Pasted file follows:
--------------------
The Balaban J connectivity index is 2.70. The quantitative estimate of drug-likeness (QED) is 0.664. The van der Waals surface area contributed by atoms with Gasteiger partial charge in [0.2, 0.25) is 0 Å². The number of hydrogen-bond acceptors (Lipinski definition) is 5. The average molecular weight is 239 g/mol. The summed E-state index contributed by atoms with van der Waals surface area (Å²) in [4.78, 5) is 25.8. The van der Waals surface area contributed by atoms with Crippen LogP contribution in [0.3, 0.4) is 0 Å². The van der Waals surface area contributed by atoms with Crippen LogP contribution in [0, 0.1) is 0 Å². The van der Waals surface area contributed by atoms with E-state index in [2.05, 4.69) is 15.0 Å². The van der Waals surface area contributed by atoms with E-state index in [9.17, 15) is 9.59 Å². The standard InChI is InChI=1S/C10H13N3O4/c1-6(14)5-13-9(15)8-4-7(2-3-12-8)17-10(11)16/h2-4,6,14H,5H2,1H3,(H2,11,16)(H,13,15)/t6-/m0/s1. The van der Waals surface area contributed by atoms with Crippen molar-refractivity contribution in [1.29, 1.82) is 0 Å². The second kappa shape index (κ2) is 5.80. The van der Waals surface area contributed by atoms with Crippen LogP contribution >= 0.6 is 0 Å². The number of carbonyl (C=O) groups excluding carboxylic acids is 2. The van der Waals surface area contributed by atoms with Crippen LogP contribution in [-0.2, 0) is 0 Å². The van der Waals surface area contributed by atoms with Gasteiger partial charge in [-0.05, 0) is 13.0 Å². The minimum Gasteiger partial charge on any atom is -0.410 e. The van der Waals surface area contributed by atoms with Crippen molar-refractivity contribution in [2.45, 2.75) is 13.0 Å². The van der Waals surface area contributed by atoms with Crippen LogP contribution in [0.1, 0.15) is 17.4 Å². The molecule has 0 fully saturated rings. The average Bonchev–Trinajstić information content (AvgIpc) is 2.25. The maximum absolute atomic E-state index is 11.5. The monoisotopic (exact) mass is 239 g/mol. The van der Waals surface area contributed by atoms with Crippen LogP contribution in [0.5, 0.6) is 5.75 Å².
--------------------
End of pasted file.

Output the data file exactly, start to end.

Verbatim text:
The Balaban J connectivity index is 2.70. The quantitative estimate of drug-likeness (QED) is 0.664. The van der Waals surface area contributed by atoms with Gasteiger partial charge in [0.2, 0.25) is 0 Å². The number of hydrogen-bond acceptors (Lipinski definition) is 5. The average molecular weight is 239 g/mol. The summed E-state index contributed by atoms with van der Waals surface area (Å²) in [4.78, 5) is 25.8. The van der Waals surface area contributed by atoms with Crippen LogP contribution in [0.3, 0.4) is 0 Å². The van der Waals surface area contributed by atoms with Crippen LogP contribution in [0, 0.1) is 0 Å². The van der Waals surface area contributed by atoms with E-state index in [2.05, 4.69) is 15.0 Å². The van der Waals surface area contributed by atoms with E-state index in [9.17, 15) is 9.59 Å². The standard InChI is InChI=1S/C10H13N3O4/c1-6(14)5-13-9(15)8-4-7(2-3-12-8)17-10(11)16/h2-4,6,14H,5H2,1H3,(H2,11,16)(H,13,15)/t6-/m0/s1. The van der Waals surface area contributed by atoms with Crippen molar-refractivity contribution in [1.29, 1.82) is 0 Å². The second kappa shape index (κ2) is 5.80. The van der Waals surface area contributed by atoms with Crippen LogP contribution >= 0.6 is 0 Å². The number of carbonyl (C=O) groups excluding carboxylic acids is 2. The van der Waals surface area contributed by atoms with Crippen LogP contribution in [-0.2, 0) is 0 Å². The van der Waals surface area contributed by atoms with Gasteiger partial charge in [-0.05, 0) is 13.0 Å². The minimum Gasteiger partial charge on any atom is -0.410 e. The van der Waals surface area contributed by atoms with Crippen molar-refractivity contribution in [2.45, 2.75) is 13.0 Å². The van der Waals surface area contributed by atoms with Crippen LogP contribution in [0.1, 0.15) is 17.4 Å². The molecule has 0 fully saturated rings. The average Bonchev–Trinajstić information content (AvgIpc) is 2.25. The maximum absolute atomic E-state index is 11.5. The monoisotopic (exact) mass is 239 g/mol. The van der Waals surface area contributed by atoms with Crippen LogP contribution in [0.5, 0.6) is 5.75 Å².